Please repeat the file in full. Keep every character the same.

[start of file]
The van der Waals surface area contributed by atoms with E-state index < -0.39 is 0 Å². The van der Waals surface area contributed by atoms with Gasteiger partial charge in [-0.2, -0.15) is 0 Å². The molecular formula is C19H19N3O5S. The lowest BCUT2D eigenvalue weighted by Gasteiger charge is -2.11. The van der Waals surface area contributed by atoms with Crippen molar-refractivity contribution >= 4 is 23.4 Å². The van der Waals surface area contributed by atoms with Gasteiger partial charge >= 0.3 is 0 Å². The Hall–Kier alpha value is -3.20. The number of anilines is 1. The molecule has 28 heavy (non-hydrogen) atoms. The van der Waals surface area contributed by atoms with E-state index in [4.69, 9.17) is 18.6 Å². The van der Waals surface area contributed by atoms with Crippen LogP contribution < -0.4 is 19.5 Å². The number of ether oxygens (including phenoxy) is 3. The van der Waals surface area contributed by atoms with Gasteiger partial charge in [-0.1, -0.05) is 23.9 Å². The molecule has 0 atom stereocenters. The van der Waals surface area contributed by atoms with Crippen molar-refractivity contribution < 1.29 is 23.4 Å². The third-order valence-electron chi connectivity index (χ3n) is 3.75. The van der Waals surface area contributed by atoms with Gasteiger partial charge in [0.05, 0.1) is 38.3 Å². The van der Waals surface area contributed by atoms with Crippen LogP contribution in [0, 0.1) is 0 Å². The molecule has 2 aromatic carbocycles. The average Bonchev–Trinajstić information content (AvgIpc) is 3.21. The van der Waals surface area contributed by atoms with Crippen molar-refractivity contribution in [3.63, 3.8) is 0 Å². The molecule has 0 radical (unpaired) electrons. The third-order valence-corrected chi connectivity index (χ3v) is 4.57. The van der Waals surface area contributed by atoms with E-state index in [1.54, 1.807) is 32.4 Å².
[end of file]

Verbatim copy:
The van der Waals surface area contributed by atoms with E-state index < -0.39 is 0 Å². The van der Waals surface area contributed by atoms with Gasteiger partial charge in [-0.2, -0.15) is 0 Å². The molecular formula is C19H19N3O5S. The lowest BCUT2D eigenvalue weighted by Gasteiger charge is -2.11. The van der Waals surface area contributed by atoms with Crippen molar-refractivity contribution >= 4 is 23.4 Å². The van der Waals surface area contributed by atoms with Gasteiger partial charge >= 0.3 is 0 Å². The Hall–Kier alpha value is -3.20. The number of anilines is 1. The molecule has 28 heavy (non-hydrogen) atoms. The van der Waals surface area contributed by atoms with E-state index in [4.69, 9.17) is 18.6 Å². The van der Waals surface area contributed by atoms with Crippen LogP contribution < -0.4 is 19.5 Å². The number of ether oxygens (including phenoxy) is 3. The van der Waals surface area contributed by atoms with Gasteiger partial charge in [-0.1, -0.05) is 23.9 Å². The molecule has 0 atom stereocenters. The van der Waals surface area contributed by atoms with Crippen molar-refractivity contribution < 1.29 is 23.4 Å². The third-order valence-electron chi connectivity index (χ3n) is 3.75. The van der Waals surface area contributed by atoms with Gasteiger partial charge in [0.05, 0.1) is 38.3 Å². The van der Waals surface area contributed by atoms with Crippen LogP contribution in [0, 0.1) is 0 Å². The molecule has 2 aromatic carbocycles. The average Bonchev–Trinajstić information content (AvgIpc) is 3.21. The van der Waals surface area contributed by atoms with Crippen molar-refractivity contribution in [3.63, 3.8) is 0 Å². The molecule has 0 radical (unpaired) electrons. The third-order valence-corrected chi connectivity index (χ3v) is 4.57. The van der Waals surface area contributed by atoms with E-state index in [1.54, 1.807) is 32.4 Å².